Saturday, August 19, 2017
How one man built a $51m theme park for his daughter
Gordon Hartman had just got out of the swimming pool on a family holiday, when his 12-year-old daughter Morgan went up to some children playing in the water. She tried to make friends with them but they quickly left the pool.
Hartman thinks they shied away from her because they didn't know how to react to someone with a disability - Morgan has the cognitive understanding of a five-year-old as well as a form of autism.
The incident played on his mind.
"Morgan is just a wonderful young lady. When you meet her you will always get a smile and she will always want to offer a hug. But there were so many times we couldn't take her places," he says
Hartman and his wife Maggie asked other parents where they could take their daughter - somewhere she would feel comfortable, and others would feel comfortable interacting with her.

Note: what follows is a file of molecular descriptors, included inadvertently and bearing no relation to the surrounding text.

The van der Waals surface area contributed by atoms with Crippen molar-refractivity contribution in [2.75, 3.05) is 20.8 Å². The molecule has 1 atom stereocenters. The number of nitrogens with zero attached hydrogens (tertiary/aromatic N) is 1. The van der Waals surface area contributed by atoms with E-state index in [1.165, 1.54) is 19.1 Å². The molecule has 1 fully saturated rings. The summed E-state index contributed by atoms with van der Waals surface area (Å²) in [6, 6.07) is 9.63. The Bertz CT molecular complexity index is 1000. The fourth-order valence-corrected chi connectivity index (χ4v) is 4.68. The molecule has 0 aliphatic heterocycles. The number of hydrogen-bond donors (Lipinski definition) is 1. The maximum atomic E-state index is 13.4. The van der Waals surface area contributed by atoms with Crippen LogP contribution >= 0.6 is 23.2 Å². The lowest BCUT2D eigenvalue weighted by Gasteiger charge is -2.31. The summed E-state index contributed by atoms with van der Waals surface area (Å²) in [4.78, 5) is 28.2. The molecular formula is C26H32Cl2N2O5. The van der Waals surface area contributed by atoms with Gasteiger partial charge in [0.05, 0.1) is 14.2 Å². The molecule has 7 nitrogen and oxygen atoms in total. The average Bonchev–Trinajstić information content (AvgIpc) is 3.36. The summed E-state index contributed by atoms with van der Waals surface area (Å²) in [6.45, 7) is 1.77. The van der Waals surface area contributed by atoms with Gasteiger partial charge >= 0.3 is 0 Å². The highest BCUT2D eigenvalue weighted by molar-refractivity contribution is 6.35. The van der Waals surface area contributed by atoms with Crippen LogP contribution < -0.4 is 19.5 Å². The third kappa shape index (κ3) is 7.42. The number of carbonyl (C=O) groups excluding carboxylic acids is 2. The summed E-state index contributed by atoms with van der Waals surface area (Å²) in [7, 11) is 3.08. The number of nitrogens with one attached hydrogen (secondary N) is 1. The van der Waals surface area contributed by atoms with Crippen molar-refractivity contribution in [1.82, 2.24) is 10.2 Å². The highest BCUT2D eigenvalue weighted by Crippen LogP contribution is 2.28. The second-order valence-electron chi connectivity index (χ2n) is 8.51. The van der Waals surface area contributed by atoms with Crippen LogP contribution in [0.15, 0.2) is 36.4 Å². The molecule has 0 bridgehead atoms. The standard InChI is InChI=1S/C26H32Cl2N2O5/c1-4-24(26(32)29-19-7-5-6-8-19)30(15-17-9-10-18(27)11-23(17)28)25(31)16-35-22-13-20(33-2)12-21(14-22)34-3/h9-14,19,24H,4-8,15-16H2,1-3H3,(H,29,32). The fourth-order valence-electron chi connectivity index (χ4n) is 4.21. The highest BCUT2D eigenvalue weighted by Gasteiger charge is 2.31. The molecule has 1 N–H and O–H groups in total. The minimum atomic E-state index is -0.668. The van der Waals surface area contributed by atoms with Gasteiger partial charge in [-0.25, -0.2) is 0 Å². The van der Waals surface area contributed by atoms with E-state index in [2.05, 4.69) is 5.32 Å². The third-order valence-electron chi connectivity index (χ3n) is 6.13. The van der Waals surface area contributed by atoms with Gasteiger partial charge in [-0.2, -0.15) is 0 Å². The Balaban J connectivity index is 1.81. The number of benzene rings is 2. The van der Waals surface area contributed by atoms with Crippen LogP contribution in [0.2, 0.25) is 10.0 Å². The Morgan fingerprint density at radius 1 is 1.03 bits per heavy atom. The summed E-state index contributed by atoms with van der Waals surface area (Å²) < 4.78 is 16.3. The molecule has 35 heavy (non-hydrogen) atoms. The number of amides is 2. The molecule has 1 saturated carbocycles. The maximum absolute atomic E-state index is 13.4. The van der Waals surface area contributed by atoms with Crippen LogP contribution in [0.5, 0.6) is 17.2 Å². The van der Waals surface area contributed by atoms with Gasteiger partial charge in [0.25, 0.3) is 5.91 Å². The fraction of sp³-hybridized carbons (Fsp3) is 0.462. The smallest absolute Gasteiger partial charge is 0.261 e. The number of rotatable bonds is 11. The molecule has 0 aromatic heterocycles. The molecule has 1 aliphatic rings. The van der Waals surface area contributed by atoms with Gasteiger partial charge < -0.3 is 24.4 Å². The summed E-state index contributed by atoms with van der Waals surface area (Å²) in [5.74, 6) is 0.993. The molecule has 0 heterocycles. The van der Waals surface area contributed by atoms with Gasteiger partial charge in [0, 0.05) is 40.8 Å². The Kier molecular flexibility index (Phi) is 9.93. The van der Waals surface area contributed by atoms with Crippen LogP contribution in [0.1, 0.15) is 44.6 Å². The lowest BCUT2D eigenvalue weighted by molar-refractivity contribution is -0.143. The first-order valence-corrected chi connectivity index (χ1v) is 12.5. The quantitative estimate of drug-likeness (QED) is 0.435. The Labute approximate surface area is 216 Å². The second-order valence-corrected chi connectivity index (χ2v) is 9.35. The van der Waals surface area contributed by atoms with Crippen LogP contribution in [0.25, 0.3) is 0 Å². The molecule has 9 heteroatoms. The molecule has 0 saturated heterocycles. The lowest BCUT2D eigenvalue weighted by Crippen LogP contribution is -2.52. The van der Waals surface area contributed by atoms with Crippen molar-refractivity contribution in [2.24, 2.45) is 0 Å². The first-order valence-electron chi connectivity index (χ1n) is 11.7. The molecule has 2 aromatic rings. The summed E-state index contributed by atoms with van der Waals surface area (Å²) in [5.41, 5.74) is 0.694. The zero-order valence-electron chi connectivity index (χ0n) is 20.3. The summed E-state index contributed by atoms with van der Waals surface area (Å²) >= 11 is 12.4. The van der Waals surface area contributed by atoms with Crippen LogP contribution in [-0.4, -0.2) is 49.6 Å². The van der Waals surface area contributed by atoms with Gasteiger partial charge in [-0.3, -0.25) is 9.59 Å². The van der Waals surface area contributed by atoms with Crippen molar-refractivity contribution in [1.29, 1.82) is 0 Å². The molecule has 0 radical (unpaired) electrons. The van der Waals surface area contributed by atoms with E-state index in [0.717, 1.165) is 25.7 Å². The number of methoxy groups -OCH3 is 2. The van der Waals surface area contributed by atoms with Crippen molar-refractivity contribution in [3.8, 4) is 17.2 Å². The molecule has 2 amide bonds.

"We realised such an inclusive place didn't exist," says Hartman.
So in 2007 he decided to build it himself. A former property developer, he sold his homebuilding businesses in 2005 to set up The Gordon Hartman Family Foundation, a non-profit organisation that seeks to help people with disabilities.
Then he set about creating the "world's first ultra-accessible theme park".
"We wanted a theme park where everyone could do everything, where people with and without special needs could play," Hartman says.
He brought together doctors, therapists, parents and other people with and without disabilities to consult on the facilities. These were built on the 25-acre site of a disused quarry in San Antonio, Texas.
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